New financial rulebook tangles loan bundlers, ratings agencies

By Jia Lynn Yang
Washington Post Staff Writer
Friday, July 23, 2010

Merely days old, the financial regulatory law has already generated its first real-world hiccup.

A minor rule change in the law unexpectedly shut down the market for selling new bundles of car loans and consumer loans after bond issuers, ratings agencies and the Securities and Exchange Commission found themselves caught in a tangle of old and new regulations.

The SEC intervened Thursday afternoon, but traders viewed the incident as a warning that more dust-ups could come as the gargantuan law makes the leap from paper to reality.

The confusion stemmed from a provision in the law that removes legal protection for ratings firms when they lend their opinions to bond issuers introducing new products. If the ratings turn out to be wrong -- for instance, if an agency gives the debt product a top rating but then the debt defaults -- the ratings companies can be sued.

In response, the three major ratings agencies -- Moody's, Fitch and Standard & Poor's -- started telling clients that they weren't allowed to use the agencies' opinions in documents used to register new bond products.

This put the bond issuers in an impossible position. The SEC requires them to include these ratings anytime they register new asset-backed securities to sell to investors. Without permission to use the agencies' opinions, bond issuers couldn't offer new products. And so, earlier this week, the public market for asset-backed securities came to a full stop.

"It's a disaster," said Joseph Lorusso, founder of Structured Finance Advisors, an investment management firm, on Thursday morning. "Everybody's trying to figure out how to get around it."

The SEC stepped in Thursday afternoon, with a statement saying that for the next six months it would suspend the rules requiring issuers to use ratings when they register new asset-backed securities.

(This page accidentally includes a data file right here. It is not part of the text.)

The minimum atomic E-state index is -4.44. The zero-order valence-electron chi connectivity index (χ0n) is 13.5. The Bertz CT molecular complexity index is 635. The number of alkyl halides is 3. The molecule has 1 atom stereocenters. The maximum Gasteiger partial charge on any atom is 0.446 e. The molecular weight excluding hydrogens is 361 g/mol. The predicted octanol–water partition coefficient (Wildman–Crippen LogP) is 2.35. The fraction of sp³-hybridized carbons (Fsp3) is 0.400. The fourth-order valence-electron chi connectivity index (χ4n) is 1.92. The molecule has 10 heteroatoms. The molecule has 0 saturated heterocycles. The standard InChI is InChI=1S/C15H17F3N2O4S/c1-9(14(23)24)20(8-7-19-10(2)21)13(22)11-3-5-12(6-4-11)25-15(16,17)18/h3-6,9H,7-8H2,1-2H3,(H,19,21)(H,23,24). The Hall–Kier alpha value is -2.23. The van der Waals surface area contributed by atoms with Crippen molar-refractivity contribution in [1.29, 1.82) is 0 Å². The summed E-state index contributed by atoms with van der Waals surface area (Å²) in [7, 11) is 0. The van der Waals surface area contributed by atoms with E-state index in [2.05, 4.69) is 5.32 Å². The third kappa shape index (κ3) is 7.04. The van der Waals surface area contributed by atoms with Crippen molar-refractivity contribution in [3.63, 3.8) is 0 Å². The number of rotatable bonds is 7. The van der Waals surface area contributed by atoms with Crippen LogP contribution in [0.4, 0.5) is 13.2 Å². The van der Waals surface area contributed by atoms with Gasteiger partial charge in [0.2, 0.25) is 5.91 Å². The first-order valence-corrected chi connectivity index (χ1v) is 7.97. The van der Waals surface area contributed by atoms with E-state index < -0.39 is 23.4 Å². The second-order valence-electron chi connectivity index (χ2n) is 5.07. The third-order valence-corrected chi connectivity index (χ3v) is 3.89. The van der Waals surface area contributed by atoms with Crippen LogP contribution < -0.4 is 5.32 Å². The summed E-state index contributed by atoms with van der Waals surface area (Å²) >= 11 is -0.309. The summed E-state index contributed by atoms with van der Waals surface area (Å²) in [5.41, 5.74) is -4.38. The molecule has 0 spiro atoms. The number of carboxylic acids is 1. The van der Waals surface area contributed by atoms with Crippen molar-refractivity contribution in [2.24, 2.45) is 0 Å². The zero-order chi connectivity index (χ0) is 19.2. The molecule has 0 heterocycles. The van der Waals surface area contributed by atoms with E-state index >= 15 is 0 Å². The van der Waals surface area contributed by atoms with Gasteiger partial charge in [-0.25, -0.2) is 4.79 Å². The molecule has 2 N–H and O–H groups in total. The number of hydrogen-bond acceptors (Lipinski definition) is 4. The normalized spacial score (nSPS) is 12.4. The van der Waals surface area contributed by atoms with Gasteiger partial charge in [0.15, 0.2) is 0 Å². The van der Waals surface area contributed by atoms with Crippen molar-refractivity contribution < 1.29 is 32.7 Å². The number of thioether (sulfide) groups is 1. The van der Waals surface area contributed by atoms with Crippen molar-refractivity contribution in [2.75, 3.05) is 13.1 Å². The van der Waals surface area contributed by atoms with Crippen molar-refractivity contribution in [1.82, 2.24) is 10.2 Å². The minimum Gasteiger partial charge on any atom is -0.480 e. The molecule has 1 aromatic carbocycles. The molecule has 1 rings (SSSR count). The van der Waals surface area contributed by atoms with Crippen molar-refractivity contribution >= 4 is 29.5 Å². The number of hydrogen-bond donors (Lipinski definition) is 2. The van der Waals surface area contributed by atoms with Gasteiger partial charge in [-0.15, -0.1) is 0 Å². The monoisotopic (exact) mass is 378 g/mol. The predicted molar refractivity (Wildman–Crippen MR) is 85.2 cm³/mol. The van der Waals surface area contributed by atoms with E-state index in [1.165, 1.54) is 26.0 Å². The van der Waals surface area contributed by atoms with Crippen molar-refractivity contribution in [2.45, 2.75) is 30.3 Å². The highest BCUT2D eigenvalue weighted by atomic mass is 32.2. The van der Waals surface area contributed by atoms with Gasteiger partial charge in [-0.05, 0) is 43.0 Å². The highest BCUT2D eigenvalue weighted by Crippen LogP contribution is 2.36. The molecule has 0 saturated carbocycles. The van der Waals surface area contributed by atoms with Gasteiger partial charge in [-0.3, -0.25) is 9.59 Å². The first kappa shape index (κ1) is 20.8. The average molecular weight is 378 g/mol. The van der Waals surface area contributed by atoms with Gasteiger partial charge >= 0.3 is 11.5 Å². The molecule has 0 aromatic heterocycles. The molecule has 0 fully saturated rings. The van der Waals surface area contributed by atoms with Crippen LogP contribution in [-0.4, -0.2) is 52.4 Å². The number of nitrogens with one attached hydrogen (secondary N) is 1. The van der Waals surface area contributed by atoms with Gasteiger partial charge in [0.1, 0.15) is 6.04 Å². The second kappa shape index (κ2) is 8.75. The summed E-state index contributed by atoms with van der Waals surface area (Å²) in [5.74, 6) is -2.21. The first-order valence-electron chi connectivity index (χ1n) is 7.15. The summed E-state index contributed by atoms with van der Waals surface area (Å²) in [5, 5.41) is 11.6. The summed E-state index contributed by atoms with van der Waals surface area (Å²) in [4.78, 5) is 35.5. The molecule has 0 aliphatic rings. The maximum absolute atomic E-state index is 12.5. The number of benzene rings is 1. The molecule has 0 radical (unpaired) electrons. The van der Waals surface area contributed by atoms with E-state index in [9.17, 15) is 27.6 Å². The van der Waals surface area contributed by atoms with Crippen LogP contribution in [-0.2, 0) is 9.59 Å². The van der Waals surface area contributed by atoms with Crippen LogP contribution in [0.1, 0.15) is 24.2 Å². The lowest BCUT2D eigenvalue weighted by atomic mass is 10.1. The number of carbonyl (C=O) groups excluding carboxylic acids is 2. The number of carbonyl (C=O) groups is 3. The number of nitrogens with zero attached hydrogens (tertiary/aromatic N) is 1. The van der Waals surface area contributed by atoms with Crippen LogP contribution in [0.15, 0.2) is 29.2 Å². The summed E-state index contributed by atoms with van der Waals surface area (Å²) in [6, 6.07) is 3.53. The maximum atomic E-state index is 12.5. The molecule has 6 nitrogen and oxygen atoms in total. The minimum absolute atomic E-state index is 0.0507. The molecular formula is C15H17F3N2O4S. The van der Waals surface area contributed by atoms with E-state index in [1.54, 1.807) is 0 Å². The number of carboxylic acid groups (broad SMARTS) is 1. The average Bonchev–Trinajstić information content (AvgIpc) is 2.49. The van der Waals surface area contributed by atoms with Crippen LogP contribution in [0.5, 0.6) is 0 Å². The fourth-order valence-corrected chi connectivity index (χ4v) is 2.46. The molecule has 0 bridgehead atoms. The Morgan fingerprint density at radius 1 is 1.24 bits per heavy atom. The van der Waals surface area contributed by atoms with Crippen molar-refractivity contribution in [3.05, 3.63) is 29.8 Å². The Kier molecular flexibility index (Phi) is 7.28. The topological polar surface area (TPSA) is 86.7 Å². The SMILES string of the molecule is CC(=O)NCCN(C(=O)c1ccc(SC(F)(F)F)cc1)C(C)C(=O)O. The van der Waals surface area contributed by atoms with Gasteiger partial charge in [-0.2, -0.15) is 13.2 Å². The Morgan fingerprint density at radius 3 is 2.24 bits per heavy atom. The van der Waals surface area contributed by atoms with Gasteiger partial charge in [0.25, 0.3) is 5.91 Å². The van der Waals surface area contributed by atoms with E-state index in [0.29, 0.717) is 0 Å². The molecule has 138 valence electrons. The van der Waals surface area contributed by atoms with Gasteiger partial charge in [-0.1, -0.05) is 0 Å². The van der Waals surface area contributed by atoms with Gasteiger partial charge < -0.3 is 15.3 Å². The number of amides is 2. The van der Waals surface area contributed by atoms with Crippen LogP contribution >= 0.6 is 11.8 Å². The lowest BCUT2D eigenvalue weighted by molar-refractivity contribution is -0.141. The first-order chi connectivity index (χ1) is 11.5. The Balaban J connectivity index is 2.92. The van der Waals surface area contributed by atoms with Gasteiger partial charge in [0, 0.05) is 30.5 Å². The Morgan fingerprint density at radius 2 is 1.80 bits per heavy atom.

"This action will provide issuers, rating agencies and other market participants with a transition period in order to implement changes to comply with the new statutory requirement while still conducting registered ABS [asset-backed securities] offerings," said Meredith Cross, director of the SEC's division of corporate finance, in a statement.

Market watchers were instantly relieved.

"This should effectively provide short-term relief for issuers, allowing the public new-issue market to re-open," wrote Paul Jablansky and Brian Lancaster at the Royal Bank of Scotland. But, they added, at the end of six months, the market could be faced with the same worries.

The SEC's move won't affect the availability of ratings. Bond issuers and potential investors can still look at how products are rated. The underwriters just won't have to use those ratings in their prospectus documents for the time being.

But the glitch worried analysts who are waiting to see how the overhaul works in real life.

"It's still kind of murky," said Jeffery Elswick of Frost Investment Advisors. "I've been involved in the asset-backed markets for 18 years, and I don't understand [the legislation] at this point. If I don't understand it, a lot of people don't."

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